Republic of Georgia
"With United Nations estimates as high as 100,000 people displaced by this conflict, the time to help can no longer wait," says CWS Emergency Response Program Director Donna Derr. Hostilities between Russian and Georgian forces in the disputed region of South Ossetia, Georgia, and bombing in and around the Georgian capital of Tbilisi and the city of Gori, have caused many families to flee for shelter and safety. "People are escaping violence quite literally with only the clothes on their backs, and in need of food and shelter," continues Derr.
CWS is supporting two local partners, the Civic Development Institute and GENESIS, as well as Action by Churches Together members, the Russian Orthodox Church and International Orthodox Christian Charities. The ROC has begun delivery of relief assistance to refugees in nearby North Ossetia, in Russia. Other ACT members present in the region and internationally are mobilizing resources in support of local communities. Initial relief supplies provided have included foodstuffs, clothes and medicines.
"We have more than 60 years of experience helping the most vulnerable populations recover from conflict," Derr says. "As our partners in the region begin to grapple with the effects of this violence, we stand ready to support them."
After the 2005 earthquake in Pakistan flattened villages and killed more than 80,000 people, CWS-Pakistan/Afghanistan's Marvin Parvez coordinated a response that ranged from feeding and housing survivors in the first days, to vocational training to help young men learn skills they could use to support their families.
Because of his exceptional work in responding to people in need, Parvez, CWS regional representative for South Asia, has been named "Accountability Ambassador" by the Humanitarian Accountability Partnership, a self-regulatory partnership of aid agencies.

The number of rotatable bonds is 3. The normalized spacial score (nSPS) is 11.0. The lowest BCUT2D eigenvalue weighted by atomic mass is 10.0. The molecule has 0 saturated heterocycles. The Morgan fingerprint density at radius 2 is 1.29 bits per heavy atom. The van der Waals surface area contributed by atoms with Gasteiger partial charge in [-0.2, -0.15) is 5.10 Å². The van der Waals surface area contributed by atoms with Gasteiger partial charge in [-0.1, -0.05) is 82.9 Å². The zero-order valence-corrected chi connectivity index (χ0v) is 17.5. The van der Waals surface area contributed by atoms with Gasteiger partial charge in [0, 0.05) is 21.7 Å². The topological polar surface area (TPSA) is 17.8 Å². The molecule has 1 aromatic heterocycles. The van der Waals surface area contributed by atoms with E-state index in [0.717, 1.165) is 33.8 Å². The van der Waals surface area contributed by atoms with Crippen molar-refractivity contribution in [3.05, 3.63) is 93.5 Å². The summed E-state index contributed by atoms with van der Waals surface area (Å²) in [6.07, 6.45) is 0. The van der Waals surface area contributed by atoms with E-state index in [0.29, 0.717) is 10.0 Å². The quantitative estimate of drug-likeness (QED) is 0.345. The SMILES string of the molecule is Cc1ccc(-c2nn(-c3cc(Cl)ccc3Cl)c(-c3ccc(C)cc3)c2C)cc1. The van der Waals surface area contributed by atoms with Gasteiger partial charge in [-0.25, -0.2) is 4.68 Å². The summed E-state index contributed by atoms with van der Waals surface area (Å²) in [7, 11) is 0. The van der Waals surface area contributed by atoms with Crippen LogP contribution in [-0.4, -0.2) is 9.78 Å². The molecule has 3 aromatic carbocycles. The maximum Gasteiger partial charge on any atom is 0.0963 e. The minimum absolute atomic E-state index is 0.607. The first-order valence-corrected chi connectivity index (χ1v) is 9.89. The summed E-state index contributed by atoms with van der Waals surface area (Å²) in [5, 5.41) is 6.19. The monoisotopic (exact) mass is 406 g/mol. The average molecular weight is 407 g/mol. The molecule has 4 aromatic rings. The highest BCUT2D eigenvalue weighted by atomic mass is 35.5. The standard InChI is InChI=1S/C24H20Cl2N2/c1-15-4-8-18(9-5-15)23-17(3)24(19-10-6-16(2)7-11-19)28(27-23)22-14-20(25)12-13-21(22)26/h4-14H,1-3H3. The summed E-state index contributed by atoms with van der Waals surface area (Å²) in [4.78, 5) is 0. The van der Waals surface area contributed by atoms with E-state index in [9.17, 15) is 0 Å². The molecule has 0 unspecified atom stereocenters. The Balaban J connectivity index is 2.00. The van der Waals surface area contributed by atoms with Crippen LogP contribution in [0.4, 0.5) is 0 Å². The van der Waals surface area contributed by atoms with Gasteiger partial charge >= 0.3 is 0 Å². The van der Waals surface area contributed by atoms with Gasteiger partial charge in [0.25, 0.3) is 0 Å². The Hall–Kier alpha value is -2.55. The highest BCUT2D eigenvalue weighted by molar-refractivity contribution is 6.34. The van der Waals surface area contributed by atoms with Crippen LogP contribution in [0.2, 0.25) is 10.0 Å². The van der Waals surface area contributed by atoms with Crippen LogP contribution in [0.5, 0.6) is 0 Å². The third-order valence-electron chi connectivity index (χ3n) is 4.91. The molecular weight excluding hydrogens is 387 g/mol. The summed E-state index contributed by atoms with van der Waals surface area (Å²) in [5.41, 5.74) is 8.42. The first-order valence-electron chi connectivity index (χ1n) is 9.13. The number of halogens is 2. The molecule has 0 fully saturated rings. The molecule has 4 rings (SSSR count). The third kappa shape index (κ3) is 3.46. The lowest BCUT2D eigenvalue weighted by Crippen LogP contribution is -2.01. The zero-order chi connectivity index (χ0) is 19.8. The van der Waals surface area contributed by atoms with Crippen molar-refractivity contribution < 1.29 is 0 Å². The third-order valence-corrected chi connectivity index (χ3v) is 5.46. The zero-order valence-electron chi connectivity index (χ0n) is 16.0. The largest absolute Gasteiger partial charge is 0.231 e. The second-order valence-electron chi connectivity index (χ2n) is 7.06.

The objective is to help vulnerable people improve their lives, Parvez explains. "We've found that the best way to do that is to strengthen their own ability to cope and to help them and their local organizations learn to manage disasters and to plan, implement and sustain post-disaster development.
"An important part of attaining that goal," he says, "lies in making sure that organizations understand that they must respect the dignity, the desires and the rights of the people they are assisting."
Affected families in flood-ravaged parts of the Midwest continue to receive assistance through Church World Service. Most recently, CWS provided 99 CWS Baby Kits, 112 School Kits, 132 Hygiene Kits and 50 Emergency Clean-up Buckets for distribution to flood survivors in Madison, Wisconsin. And in Janesville, Wisconsin, St. John Dianney Church received 105 CWS Baby Kits, 210 School Kits, 260 Hygiene Kits, 100 Emergency Clean-up Buckets, and 100 CWS Blankets for families there.
In Waterloo, Iowa, the Northeast Iowa Food Bank received 1,020 CWS School Kits, while the Backbone Area Counseling Center received 210 School Kits for emergency needs there.
Contributions may be made online to this recovery.